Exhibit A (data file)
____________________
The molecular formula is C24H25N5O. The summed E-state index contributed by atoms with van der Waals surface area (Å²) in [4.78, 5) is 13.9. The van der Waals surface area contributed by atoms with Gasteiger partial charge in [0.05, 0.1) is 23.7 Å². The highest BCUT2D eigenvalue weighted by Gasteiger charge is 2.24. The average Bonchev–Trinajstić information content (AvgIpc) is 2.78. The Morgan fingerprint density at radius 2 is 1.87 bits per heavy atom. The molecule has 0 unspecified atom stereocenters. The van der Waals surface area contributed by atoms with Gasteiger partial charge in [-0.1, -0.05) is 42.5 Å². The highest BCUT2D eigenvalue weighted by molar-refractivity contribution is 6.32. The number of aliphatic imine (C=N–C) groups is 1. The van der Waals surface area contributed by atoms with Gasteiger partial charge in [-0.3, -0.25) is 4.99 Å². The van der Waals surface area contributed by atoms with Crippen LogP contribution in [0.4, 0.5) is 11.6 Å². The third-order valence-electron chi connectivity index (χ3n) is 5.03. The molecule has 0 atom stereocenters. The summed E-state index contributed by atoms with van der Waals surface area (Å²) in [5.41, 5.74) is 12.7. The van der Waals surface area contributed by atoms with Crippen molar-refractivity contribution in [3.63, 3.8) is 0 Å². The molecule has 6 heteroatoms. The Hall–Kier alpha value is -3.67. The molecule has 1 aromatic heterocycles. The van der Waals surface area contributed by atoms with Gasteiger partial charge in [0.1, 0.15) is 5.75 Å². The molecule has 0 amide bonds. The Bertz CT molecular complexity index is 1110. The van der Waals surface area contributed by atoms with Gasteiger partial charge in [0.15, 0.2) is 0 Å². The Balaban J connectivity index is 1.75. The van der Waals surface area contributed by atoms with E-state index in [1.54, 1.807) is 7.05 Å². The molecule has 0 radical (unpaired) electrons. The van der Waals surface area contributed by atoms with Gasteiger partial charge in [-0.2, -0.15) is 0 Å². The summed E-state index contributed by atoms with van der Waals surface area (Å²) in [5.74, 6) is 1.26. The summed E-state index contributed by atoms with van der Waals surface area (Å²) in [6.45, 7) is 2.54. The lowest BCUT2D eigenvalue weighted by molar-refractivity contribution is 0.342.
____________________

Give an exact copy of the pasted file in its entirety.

The molecular formula is C24H25N5O. The summed E-state index contributed by atoms with van der Waals surface area (Å²) in [4.78, 5) is 13.9. The van der Waals surface area contributed by atoms with Gasteiger partial charge in [0.05, 0.1) is 23.7 Å². The highest BCUT2D eigenvalue weighted by Gasteiger charge is 2.24. The average Bonchev–Trinajstić information content (AvgIpc) is 2.78. The Morgan fingerprint density at radius 2 is 1.87 bits per heavy atom. The molecule has 0 unspecified atom stereocenters. The van der Waals surface area contributed by atoms with Gasteiger partial charge in [-0.1, -0.05) is 42.5 Å². The highest BCUT2D eigenvalue weighted by molar-refractivity contribution is 6.32. The number of aliphatic imine (C=N–C) groups is 1. The van der Waals surface area contributed by atoms with Gasteiger partial charge in [-0.3, -0.25) is 4.99 Å². The van der Waals surface area contributed by atoms with Crippen LogP contribution in [0.4, 0.5) is 11.6 Å². The third-order valence-electron chi connectivity index (χ3n) is 5.03. The molecule has 0 atom stereocenters. The summed E-state index contributed by atoms with van der Waals surface area (Å²) in [5.41, 5.74) is 12.7. The van der Waals surface area contributed by atoms with Crippen molar-refractivity contribution in [3.63, 3.8) is 0 Å². The molecule has 6 heteroatoms. The Hall–Kier alpha value is -3.67. The molecule has 1 aromatic heterocycles. The van der Waals surface area contributed by atoms with Gasteiger partial charge in [0.1, 0.15) is 5.75 Å². The molecule has 0 amide bonds. The Bertz CT molecular complexity index is 1110. The van der Waals surface area contributed by atoms with Gasteiger partial charge in [0.15, 0.2) is 0 Å². The Balaban J connectivity index is 1.75. The van der Waals surface area contributed by atoms with E-state index in [1.54, 1.807) is 7.05 Å². The molecule has 0 radical (unpaired) electrons. The van der Waals surface area contributed by atoms with Gasteiger partial charge in [-0.2, -0.15) is 0 Å². The summed E-state index contributed by atoms with van der Waals surface area (Å²) in [5.74, 6) is 1.26. The summed E-state index contributed by atoms with van der Waals surface area (Å²) in [6.45, 7) is 2.54. The lowest BCUT2D eigenvalue weighted by molar-refractivity contribution is 0.342.